The audience seemed to freeze, almost in anguish, before turning to gaze at them. Steve saw his sister, her face reddening. Were they that bad? He ploughed manfully forward with the bass riff. At least they were loud. And Neil always sounded … well, determined. But no one moved to dance. They ground to a halt, Neil put down the tambourine and picked up the maracas. Steve looked down at the set list, ‘No, Neil … it’s “Roll Over Beethoven.”’ But Neil gave a long banshee wail.
‘Hey! Bo Diddley …’
Steve and Alfie started straight away (tune two, as Paul called it). Greg looked perplexed for a few bars before he joined them, then Paul tentatively came in too.
Steve sighed with relief as Patty, his sister’s best friend, started jiving. Yes, jiving, but it was a lot better than staring.
They went through the Chuck Berry and Bo Diddley songbook, with asides for a few standards; Smokestack Lightning, Big Boss Man, Can I Get A Witness.
‘This is a slow one …’ boomed Neil’s voice, and Paul and Greg immediately sat down on the front of the stage with their guitars as Neil went into an emotive, wailing ‘St James Infirmary.’ Guitarists sat down for that and ‘House of the Rising Sun’. Every band seemed to do the same. Bass players retreated to the back next to the drummer.
As they finished the song, Steve looked up at the hall clock. They’d fought their way through their allotted hour. Just a fast one to finish off, ‘Down The Road Apiece’. But Johnny was standing at the front of the stage beckoning him. Steve bent down.
‘Do us another twenty minutes, old chap. The lads are just relaxing and getting a few more beers in.’
‘Your beat combo seems to be going down terribly well,’ Johnny was as pissed as a jazz trumpet player on New Years Eve. Which was very pissed.
Steve reviewed the vast indifference of the paying public, who’d largely ignored them for an hour, ‘I’m not sure they want us to.’
‘Course they do. Course they do,’ Johnny staggered off towards the barrels.
‘What did he want?’ hissed Neil.
‘Another twenty minutes.’
Neil beamed, ‘Great!’ He was into his own singing as usual and getting over-excited.
Alfie murmured, ‘Will we get paid extra?’
‘I shouldn’t think so,’ said Steve, picking up the set list, ‘But haven’t we done them all now?’
‘How about “Walk Don’t Run”?’ suggested Paul mildly, ‘Do you remember it? It’s the first thing we ever learned together.’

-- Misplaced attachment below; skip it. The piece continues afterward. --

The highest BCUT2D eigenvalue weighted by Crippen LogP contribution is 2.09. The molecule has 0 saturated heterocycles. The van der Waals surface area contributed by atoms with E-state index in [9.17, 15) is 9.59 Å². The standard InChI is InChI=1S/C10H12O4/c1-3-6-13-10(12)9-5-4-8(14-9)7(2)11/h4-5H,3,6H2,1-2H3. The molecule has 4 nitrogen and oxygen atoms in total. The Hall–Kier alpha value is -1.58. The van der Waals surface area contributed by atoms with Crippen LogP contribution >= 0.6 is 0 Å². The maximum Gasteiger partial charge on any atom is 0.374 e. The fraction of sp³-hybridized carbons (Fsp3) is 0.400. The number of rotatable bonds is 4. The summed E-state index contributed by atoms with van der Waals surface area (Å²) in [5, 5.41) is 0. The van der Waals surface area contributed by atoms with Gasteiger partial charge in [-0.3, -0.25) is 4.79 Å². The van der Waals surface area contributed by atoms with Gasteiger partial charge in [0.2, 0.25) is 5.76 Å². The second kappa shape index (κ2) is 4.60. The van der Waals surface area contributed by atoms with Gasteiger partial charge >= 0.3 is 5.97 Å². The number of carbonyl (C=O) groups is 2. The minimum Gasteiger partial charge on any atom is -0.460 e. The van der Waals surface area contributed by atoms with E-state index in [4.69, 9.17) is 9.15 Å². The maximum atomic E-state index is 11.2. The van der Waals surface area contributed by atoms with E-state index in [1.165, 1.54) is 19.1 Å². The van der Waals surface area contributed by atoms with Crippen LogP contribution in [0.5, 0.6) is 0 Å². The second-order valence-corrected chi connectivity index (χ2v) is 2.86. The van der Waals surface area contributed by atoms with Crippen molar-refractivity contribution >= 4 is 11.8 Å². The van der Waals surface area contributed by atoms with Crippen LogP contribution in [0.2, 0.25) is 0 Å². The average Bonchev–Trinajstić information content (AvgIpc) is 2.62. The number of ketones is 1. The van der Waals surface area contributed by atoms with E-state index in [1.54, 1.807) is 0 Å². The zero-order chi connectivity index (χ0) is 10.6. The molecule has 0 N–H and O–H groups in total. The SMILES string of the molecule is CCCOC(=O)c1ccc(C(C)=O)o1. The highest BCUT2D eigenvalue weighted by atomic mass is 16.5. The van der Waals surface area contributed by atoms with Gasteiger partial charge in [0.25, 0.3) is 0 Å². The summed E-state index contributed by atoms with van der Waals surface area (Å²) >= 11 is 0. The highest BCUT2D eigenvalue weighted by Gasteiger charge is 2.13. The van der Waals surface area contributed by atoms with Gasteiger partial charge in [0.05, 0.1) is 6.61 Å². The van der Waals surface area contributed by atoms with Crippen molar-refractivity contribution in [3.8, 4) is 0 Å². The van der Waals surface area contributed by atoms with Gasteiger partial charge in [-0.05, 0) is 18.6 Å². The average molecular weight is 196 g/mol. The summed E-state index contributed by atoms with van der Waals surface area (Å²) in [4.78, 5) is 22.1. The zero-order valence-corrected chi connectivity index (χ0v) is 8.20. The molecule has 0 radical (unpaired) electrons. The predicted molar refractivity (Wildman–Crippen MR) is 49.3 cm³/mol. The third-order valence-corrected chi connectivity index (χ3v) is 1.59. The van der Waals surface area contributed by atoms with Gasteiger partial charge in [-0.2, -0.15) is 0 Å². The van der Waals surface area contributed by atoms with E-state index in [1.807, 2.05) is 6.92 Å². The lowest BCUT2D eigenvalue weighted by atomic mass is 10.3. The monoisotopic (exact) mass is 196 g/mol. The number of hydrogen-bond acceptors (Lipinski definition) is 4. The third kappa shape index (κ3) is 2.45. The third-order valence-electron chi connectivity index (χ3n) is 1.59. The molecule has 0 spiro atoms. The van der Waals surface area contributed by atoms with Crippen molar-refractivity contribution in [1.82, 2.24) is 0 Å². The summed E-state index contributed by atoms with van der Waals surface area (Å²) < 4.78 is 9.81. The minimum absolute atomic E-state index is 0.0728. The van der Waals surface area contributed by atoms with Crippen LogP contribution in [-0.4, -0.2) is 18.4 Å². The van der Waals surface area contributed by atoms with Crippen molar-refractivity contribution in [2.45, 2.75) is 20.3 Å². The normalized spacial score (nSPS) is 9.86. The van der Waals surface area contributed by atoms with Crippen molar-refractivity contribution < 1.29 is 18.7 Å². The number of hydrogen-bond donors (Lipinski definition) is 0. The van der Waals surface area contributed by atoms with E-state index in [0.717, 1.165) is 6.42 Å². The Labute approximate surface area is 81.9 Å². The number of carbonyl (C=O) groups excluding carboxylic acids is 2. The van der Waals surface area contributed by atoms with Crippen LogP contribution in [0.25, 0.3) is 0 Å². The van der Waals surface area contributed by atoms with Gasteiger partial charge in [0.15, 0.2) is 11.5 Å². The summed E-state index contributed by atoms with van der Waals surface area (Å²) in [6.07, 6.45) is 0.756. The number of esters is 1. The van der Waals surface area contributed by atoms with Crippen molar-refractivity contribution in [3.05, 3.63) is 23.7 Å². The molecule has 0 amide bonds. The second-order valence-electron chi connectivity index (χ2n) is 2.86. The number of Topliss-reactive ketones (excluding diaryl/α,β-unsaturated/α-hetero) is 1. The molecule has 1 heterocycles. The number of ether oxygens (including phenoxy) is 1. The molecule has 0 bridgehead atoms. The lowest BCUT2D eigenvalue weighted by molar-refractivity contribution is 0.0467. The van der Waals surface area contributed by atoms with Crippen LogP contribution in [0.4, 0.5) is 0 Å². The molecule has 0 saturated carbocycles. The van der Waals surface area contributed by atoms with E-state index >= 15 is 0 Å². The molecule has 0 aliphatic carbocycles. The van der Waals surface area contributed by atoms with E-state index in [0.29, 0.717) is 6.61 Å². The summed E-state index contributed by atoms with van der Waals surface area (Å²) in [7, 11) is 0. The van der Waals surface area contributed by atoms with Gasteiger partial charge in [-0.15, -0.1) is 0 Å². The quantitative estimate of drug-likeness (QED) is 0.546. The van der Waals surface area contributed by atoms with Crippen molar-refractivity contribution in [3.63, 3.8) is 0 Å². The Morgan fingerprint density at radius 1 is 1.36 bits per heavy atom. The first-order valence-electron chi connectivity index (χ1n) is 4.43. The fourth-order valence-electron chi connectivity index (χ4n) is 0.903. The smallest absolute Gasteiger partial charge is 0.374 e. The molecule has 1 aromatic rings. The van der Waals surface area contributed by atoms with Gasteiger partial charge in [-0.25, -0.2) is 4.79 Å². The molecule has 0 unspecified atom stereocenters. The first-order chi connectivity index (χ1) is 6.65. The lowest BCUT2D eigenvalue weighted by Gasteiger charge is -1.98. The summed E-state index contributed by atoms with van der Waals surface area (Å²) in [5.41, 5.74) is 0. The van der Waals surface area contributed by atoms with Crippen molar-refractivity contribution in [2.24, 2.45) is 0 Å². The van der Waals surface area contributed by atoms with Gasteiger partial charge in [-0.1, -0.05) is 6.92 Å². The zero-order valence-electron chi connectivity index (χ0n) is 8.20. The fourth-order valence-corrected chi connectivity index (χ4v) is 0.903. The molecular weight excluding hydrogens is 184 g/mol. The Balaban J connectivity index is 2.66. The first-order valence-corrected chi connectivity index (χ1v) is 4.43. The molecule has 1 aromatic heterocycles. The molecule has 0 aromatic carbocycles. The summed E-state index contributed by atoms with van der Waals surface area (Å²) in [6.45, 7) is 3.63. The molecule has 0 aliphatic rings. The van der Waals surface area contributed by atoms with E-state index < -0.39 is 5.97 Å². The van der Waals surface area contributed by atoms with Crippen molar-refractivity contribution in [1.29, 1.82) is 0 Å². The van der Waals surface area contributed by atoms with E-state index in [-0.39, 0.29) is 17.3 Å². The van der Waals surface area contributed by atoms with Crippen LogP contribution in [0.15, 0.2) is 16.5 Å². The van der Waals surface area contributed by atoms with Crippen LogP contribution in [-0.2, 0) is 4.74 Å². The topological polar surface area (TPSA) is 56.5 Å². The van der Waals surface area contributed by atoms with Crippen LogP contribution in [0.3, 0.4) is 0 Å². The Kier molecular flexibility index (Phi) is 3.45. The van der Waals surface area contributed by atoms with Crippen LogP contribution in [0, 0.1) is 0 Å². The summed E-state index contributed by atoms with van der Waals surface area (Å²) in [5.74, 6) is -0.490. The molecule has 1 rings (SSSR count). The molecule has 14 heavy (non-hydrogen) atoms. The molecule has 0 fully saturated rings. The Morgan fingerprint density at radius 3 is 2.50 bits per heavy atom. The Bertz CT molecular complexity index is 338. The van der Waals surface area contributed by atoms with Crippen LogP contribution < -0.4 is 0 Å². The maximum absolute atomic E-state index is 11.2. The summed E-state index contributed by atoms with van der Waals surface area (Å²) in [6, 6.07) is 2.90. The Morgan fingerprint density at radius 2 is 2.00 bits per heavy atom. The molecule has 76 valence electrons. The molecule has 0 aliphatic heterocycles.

‘No,’ lied Steve, ‘And we haven’t rehearsed it with Neil or Alfie. And there’s nothing for Neil to do in it,’ and Neil’s the only decent performer among us, he added mentally.
‘I remember it,’ put in Greg.
‘Well, I don’t,’ Steve closed that door as firmly as possible.
‘It’s easy. It’s just …’ started Greg doggedly.
‘We can just repeat stuff,’ said Neil, ‘They’ll never notice.’
Steve considered. He’d bet every Chuck Berry song sounded exactly the same to this lot, ‘OK, let’s do that …’
They stopped just before eleven. Johnny approached the stage. He was cross-eyed, his beret and bow tie had gone, and there were beer stains all down his shirt front, By the smell of it, there were piss stains all down his trouser legs, ‘Jolly good show,’ he slurred. Steve jumped down. Johnny grabbed his arm, ‘Steve, bit of a problem-ette, old chap.’
Steve thought about the name. He’d never ever met anyone called Arthur, ‘Who’s Arthur.’
‘Our bassh player. Comatose.’
‘No, pished paralytic. He can’t stand up.’
‘Ah, well … you’ve still got the six of you,’ Steve realized his tone of voice was unsympathetic, so added, ‘I’m sure you’ll manage.’
‘Thought you could play the bass with us.’
‘Me? I don’t know any of the material.’
‘It’s easy enough. Just note and fifth does it most of the time.’
‘How will I know what the note is?’
‘You just listen. S’what I do.’
Steve was uncomfortably aware of his lack of natural musical ability, ‘Um, you see, Johnny, I have to learn it.’
‘A lot of it’s basic twelve bar stuff. Course you’ll handle it, old chap.’
‘Well, I don’t know, maybe I …’
‘Arthur’s bass is right there.’
Steve looked at the overgrown fiddle. Double bass, like violin, is not a fretted instrument. You can’t just place your fingers on the third fret, or the fifth fret. The world of instruments divided before Steve’s eyes between those that gave you a button to push, so to speak, guitars, keyboard instruments, woodwind. And then the other mysterious lot where you had to slide around and find the note for yourself … the violin family, trombones and so on. Steve had to know where the note was going to be, and a double bass has no buttons to press, or rather no frets to locate the note, ‘Shit! I can’t possibly play double bass!’
‘Same four strings. E-A-D-G.’
‘But there aren’t any frets … and anyway I play with a plectrum …’
‘You mean you’d have to use your electric thingy?’
‘With an amplifier?’
Johnny stroked his chin, ‘The lads won’t like it. We’re rather against electric instruments.’
‘Take it or leave it,’ said Steve, fervently hoping Johnny would leave it.
‘We’ve got no choice,’ said Johnny, ‘Plug it in and switch it on!’